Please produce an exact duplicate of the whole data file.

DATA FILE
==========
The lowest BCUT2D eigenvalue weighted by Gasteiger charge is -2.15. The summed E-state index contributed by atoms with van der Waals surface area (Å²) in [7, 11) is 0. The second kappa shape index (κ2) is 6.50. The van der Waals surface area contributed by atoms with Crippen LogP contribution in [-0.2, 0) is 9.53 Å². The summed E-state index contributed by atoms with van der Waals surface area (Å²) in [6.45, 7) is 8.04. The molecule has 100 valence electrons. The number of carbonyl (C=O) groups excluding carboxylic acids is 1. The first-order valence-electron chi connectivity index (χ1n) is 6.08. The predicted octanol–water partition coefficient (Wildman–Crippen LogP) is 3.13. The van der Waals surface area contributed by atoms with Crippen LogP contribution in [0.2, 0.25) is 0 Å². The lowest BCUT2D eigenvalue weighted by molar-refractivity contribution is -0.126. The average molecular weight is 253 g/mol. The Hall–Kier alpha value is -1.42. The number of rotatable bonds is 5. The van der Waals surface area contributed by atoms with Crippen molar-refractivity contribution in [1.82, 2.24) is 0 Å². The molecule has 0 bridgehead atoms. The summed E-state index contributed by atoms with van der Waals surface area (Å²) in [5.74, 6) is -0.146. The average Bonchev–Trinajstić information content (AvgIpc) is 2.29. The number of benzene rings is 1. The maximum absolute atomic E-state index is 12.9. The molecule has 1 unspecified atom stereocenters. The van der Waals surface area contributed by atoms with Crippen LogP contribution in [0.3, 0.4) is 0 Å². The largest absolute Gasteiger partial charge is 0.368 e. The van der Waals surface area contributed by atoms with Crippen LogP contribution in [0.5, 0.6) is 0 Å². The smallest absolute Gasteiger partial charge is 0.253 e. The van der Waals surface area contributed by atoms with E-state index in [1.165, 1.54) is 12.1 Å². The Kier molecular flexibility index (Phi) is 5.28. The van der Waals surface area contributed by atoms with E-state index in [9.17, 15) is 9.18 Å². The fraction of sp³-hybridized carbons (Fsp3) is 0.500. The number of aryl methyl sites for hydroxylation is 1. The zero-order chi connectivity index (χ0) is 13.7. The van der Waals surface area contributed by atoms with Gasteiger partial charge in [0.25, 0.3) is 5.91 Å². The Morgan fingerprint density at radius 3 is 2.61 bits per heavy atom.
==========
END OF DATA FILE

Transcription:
The lowest BCUT2D eigenvalue weighted by Gasteiger charge is -2.15. The summed E-state index contributed by atoms with van der Waals surface area (Å²) in [7, 11) is 0. The second kappa shape index (κ2) is 6.50. The van der Waals surface area contributed by atoms with Crippen LogP contribution in [-0.2, 0) is 9.53 Å². The summed E-state index contributed by atoms with van der Waals surface area (Å²) in [6.45, 7) is 8.04. The molecule has 100 valence electrons. The number of carbonyl (C=O) groups excluding carboxylic acids is 1. The first-order valence-electron chi connectivity index (χ1n) is 6.08. The predicted octanol–water partition coefficient (Wildman–Crippen LogP) is 3.13. The van der Waals surface area contributed by atoms with Crippen LogP contribution in [0.2, 0.25) is 0 Å². The lowest BCUT2D eigenvalue weighted by molar-refractivity contribution is -0.126. The average molecular weight is 253 g/mol. The Hall–Kier alpha value is -1.42. The number of rotatable bonds is 5. The van der Waals surface area contributed by atoms with Crippen molar-refractivity contribution in [1.82, 2.24) is 0 Å². The molecule has 0 bridgehead atoms. The summed E-state index contributed by atoms with van der Waals surface area (Å²) in [5.74, 6) is -0.146. The average Bonchev–Trinajstić information content (AvgIpc) is 2.29. The number of benzene rings is 1. The maximum absolute atomic E-state index is 12.9. The molecule has 1 unspecified atom stereocenters. The van der Waals surface area contributed by atoms with Crippen LogP contribution in [0.3, 0.4) is 0 Å². The largest absolute Gasteiger partial charge is 0.368 e. The van der Waals surface area contributed by atoms with Crippen LogP contribution in [0.5, 0.6) is 0 Å². The smallest absolute Gasteiger partial charge is 0.253 e. The van der Waals surface area contributed by atoms with E-state index in [1.165, 1.54) is 12.1 Å². The Kier molecular flexibility index (Phi) is 5.28. The van der Waals surface area contributed by atoms with E-state index in [9.17, 15) is 9.18 Å². The fraction of sp³-hybridized carbons (Fsp3) is 0.500. The number of aryl methyl sites for hydroxylation is 1. The zero-order chi connectivity index (χ0) is 13.7. The van der Waals surface area contributed by atoms with Gasteiger partial charge in [0.25, 0.3) is 5.91 Å². The Morgan fingerprint density at radius 3 is 2.61 bits per heavy atom.